Improving customer services at the First Point of Contact

The Budget proved that housing is higher up political and media agendas than ever before.

Peter Graddon, Director of Omfax Systems, providers of Keyfax, dynamic scripting solutions for the social housing sector discusses the wider implications of the Budget on customer services.

Peter-Graddon

The need for more affordable homes is rapacious; the Budget committed to building 300,000 homes a year by the mid 2020’s, but how many of these new homes will be truly affordable? It is unlikely that supply will ever meet demand for affordable homes. The much-vaunted target of one million homes by 2020 is seemingly a long way off.

Against this landscape, we are in the midst of a customer service revolution in social housing, with the development of on-line self-service, coupled with the power of social media. The overarching concept of customer service is that ‘the customer is always right.’ Does that apply to social housing tenants? Most providers have a customer services function but can sometimes lack true commitment to the real principle of the tenant as a customer. Customer care and customer service should be integral to the whole ethos and operation of social landlords.

Tenants and residents face so many financial challenges, with the roll-out of Universal Credit, reductions and caps to benefits, austerity cuts to services, fuel poverty, pre-Christmas and January debt and the real threat of homelessness. The haunting images of Grenfell and the seeming lack of two-way communication between Kensington and Chelsea Council and resident action groups is a graphic example of a continuing attitude towards tenants, not as customers but as deserving or undeserving of society’s assistance. In a Guardian editorial from 27/1/12, the Archbishop of Canterbury warned against “a quiet resurgence of the seductive language of ‘deserving’ and ‘undeserving’ poor.” It is 50 years since the screening of Cathy Come Home, highlighting issues with homelessness, but when you look at the housing crisis across the UK today, the problem is getting more severe.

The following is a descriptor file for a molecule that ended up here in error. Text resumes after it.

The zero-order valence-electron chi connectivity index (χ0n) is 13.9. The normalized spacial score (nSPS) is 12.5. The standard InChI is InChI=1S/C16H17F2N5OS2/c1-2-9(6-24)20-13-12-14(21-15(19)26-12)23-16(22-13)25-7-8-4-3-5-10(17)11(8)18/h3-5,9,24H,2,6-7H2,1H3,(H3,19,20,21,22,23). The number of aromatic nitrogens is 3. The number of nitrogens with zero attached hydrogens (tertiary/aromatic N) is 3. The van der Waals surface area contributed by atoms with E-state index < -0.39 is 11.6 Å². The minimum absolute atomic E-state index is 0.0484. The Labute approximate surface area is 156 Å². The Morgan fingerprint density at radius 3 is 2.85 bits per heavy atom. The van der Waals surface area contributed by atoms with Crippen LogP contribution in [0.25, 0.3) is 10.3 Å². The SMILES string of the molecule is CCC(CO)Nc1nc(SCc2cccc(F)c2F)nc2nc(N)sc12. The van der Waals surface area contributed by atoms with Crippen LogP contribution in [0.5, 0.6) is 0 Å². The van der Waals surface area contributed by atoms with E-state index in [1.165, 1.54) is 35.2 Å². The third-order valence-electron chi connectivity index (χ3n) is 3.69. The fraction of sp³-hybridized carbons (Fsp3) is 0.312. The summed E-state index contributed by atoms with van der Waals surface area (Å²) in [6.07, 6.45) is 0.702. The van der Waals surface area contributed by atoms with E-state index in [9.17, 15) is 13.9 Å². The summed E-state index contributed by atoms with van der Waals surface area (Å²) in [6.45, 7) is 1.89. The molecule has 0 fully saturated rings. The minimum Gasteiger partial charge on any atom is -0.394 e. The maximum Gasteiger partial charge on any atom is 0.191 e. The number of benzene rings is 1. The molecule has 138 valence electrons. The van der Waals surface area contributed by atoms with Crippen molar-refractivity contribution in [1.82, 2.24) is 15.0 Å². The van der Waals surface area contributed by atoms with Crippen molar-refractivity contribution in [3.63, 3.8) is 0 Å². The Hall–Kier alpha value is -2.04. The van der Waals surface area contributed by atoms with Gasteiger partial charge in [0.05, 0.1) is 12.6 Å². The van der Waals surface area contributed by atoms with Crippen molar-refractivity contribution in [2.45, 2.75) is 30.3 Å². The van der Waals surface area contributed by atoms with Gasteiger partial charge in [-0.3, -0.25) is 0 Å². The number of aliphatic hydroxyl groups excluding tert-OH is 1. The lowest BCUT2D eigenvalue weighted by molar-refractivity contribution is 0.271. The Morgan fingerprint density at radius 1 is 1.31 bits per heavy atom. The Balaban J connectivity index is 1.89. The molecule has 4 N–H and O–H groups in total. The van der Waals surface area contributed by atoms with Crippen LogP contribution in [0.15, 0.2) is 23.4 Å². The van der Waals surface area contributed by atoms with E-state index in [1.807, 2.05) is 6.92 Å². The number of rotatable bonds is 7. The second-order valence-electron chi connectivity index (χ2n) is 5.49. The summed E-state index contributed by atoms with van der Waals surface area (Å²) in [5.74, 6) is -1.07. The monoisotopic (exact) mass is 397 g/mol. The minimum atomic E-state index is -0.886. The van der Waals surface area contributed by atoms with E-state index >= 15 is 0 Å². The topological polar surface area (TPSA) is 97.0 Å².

At Omfax, we are clear that our work is about customer service and that applies to our customers and our customers’ customers. The latter is being achieved by empowering residents with their own self-service options with Keyfax Inter•View Online. Residents can access the services they need 24/7, with the Keyfax technology acting as an enabler, empowering residents to, amongst other things, report a repair, enquire about a tenancy, make a complaint or place a service request.

The Omfax solution is multi-faceted with Keyfax Inter•View also supporting customer service advisors to deal with customer enquiries at the first point of contact. Most significantly, Keyfax enables customers to be treated as individuals, as a person, with a known history of past dealings and where the relationship matters, using call flow intelligence to inform the conversations. Advisors can confidently organise service responses as required, with the expert guidance from qualified technical and social housing specialists available at their fingertips.

Keyfax provides customers and customer service advisors with a consistent diagnostic system for handling all types of enquiries, problems or repairs, at the first point of contact. The Omfax system empowers residents and enables customer service advisors to successfully respond to a myriad of challenges.

www.omfax.co.uk

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